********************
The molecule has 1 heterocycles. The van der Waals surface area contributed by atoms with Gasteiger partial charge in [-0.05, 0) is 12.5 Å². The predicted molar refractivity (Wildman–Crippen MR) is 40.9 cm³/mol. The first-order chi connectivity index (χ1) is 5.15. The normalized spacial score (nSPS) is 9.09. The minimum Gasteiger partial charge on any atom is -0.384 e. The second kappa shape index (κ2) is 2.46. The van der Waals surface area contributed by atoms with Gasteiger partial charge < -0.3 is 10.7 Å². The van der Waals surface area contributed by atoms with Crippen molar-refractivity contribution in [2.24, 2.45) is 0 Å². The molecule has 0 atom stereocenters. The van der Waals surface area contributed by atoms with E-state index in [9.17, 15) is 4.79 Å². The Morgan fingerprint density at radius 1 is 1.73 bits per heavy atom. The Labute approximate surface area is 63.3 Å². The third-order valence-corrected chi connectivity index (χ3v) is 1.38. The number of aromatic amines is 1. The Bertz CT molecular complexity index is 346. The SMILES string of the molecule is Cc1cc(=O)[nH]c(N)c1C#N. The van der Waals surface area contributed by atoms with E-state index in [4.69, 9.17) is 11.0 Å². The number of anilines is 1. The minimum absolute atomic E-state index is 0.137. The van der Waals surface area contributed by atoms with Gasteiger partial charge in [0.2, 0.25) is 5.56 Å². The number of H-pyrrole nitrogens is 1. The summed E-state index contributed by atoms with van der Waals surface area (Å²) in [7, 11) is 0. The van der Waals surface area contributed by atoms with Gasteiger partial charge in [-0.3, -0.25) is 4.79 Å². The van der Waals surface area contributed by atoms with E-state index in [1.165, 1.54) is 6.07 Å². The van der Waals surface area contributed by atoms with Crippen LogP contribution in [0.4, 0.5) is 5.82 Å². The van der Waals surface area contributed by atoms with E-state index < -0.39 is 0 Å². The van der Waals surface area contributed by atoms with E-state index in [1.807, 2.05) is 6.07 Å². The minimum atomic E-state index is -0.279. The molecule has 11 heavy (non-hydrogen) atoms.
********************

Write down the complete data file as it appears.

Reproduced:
The molecule has 1 heterocycles. The van der Waals surface area contributed by atoms with Gasteiger partial charge in [-0.05, 0) is 12.5 Å². The predicted molar refractivity (Wildman–Crippen MR) is 40.9 cm³/mol. The first-order chi connectivity index (χ1) is 5.15. The normalized spacial score (nSPS) is 9.09. The minimum Gasteiger partial charge on any atom is -0.384 e. The second kappa shape index (κ2) is 2.46. The van der Waals surface area contributed by atoms with Gasteiger partial charge < -0.3 is 10.7 Å². The van der Waals surface area contributed by atoms with Crippen molar-refractivity contribution in [2.24, 2.45) is 0 Å². The molecule has 0 atom stereocenters. The van der Waals surface area contributed by atoms with E-state index in [9.17, 15) is 4.79 Å². The Morgan fingerprint density at radius 1 is 1.73 bits per heavy atom. The Labute approximate surface area is 63.3 Å². The third-order valence-corrected chi connectivity index (χ3v) is 1.38. The number of aromatic amines is 1. The Bertz CT molecular complexity index is 346. The SMILES string of the molecule is Cc1cc(=O)[nH]c(N)c1C#N. The van der Waals surface area contributed by atoms with E-state index in [4.69, 9.17) is 11.0 Å². The number of anilines is 1. The minimum absolute atomic E-state index is 0.137. The van der Waals surface area contributed by atoms with Gasteiger partial charge in [0.2, 0.25) is 5.56 Å². The number of H-pyrrole nitrogens is 1. The summed E-state index contributed by atoms with van der Waals surface area (Å²) in [7, 11) is 0. The van der Waals surface area contributed by atoms with Gasteiger partial charge in [-0.3, -0.25) is 4.79 Å². The van der Waals surface area contributed by atoms with E-state index in [1.165, 1.54) is 6.07 Å². The van der Waals surface area contributed by atoms with Crippen LogP contribution in [0.4, 0.5) is 5.82 Å². The van der Waals surface area contributed by atoms with E-state index < -0.39 is 0 Å². The van der Waals surface area contributed by atoms with E-state index in [1.807, 2.05) is 6.07 Å². The minimum atomic E-state index is -0.279. The molecule has 11 heavy (non-hydrogen) atoms.